After 10 minutes there was nothing discernible happening in the lock so Karen walked down to the control tower to find out what was happening.  She was told that there was some work going on beside the lock which would take at least half an hour so we’d have to wait.  While waiting we saw a freshly emerged male common blue:

At about the 30-minute mark a private cruiser with Germans on board pulled up behind us.  As I was explaining the situation to them green lights came on as well as the reds indicating the lock was being set for us so we were soon on our way.  We’re always surprised how gentle these large river locks are even though we are absolutely dwarfed and could fit dozens of our boat into one; they’re built to take boats up to 180 metres long. 

Leaving one of the locks

The Germans, with far more power than us, sped off when the lock opened probably hoping not to have to wait for us at the next one.  At the end of the lock cut we joined the main river and were pleasantly surprised to find how benign it was.  It really was quite surprising as the river Sarre which isn’t that far away has been in full spate this week and even flowing straight over locks.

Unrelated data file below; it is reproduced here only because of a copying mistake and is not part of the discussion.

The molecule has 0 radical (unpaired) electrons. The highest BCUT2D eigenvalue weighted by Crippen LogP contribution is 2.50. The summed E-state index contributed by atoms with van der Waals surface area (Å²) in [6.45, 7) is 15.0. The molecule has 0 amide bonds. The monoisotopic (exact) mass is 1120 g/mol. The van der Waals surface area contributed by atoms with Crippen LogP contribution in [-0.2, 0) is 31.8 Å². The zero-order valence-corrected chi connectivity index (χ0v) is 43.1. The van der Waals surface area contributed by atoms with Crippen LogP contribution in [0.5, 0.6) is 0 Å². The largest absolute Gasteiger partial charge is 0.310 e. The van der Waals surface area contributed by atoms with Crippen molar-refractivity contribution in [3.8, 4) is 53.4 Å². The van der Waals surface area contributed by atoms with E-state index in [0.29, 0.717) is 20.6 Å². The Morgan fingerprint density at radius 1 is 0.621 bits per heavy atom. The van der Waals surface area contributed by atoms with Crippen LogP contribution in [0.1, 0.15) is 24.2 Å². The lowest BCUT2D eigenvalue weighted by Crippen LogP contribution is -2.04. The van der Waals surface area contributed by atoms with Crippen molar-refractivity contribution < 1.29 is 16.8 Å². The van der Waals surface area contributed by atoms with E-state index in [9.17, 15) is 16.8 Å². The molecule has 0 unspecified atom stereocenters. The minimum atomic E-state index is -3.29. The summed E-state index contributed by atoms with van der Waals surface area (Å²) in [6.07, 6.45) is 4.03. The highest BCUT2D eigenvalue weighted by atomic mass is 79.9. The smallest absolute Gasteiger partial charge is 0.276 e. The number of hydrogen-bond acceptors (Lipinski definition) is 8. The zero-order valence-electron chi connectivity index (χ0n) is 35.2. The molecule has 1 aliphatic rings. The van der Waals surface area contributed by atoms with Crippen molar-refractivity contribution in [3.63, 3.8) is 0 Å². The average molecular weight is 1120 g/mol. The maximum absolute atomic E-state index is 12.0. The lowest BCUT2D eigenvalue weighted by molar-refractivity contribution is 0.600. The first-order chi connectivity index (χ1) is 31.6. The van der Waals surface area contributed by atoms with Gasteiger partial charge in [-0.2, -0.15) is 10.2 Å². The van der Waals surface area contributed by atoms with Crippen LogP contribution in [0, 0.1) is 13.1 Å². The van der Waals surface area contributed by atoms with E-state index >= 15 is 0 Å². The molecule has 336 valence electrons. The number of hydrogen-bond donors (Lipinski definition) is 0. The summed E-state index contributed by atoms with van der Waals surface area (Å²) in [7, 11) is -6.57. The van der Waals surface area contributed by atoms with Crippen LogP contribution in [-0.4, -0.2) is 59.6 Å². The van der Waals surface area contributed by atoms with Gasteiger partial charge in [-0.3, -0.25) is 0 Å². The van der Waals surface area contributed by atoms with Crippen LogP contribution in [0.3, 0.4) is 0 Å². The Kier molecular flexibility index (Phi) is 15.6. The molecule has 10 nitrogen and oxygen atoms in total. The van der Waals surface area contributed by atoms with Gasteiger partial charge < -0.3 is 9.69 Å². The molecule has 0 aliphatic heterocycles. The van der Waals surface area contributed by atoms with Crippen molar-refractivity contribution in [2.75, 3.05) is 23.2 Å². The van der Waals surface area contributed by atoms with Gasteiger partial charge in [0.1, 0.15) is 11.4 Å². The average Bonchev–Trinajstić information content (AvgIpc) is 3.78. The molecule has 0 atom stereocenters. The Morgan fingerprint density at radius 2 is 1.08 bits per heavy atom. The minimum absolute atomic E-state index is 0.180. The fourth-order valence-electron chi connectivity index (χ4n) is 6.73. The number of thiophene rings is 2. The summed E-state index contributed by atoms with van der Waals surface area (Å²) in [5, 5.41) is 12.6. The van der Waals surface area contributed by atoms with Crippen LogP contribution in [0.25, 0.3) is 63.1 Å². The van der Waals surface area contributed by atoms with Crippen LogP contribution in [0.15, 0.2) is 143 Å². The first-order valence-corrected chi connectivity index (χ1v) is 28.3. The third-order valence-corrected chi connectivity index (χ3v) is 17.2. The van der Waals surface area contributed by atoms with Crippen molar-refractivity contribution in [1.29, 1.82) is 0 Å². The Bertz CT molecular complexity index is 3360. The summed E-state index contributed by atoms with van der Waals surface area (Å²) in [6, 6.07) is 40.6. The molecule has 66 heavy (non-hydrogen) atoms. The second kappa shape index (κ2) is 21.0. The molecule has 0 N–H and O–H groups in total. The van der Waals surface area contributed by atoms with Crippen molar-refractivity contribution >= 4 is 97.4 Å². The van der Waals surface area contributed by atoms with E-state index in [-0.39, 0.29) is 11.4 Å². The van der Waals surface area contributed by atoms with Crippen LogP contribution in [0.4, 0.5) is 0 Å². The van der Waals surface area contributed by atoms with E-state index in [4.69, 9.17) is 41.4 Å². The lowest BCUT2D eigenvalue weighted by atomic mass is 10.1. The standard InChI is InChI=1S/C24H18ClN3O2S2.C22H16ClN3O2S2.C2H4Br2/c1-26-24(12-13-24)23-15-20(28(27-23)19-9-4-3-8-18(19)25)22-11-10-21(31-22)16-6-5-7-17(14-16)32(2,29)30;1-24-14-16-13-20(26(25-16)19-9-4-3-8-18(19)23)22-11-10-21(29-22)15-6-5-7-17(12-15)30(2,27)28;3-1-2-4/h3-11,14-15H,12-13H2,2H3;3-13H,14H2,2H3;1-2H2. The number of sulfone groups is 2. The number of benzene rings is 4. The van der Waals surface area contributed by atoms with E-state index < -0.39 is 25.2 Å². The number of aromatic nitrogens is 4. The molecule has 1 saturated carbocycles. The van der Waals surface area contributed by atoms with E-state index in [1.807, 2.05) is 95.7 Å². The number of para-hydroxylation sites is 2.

The benign Moselle

To our surprise, and probably their chagrin, the Germans were moored up waiting at the second lock when we arrived.  It transpired they were having to wait for another commercial that was heading upstream.  They made sure they got well ahead after going through the lock and sped off at what must have been full throttle.

We went past a construction in the river that has been the subject of discussion on boater groups but we’re still not sure what it is.

Boater’s toilet?

Remembering that I’ve discussed the contraption in previous blog entries reminds me that you may be wondering why we’re not covering sightseeing we’re doing in the towns and villages we’ve been passing through.  There’s a couple of reasons, firstly we’ve done this journey a few times now and so we’re not seeing many new things that interest us.  Secondly, and mainly, we’re travelling very fast for us and not having the time to do much sightseeing.  The reason we’re travelling fast is because eldest daughter Sophie is expecting her second child in the middle of June and we want to be around to look after Dexter, her first (as well as seeing her, Yanos and the new baby of course).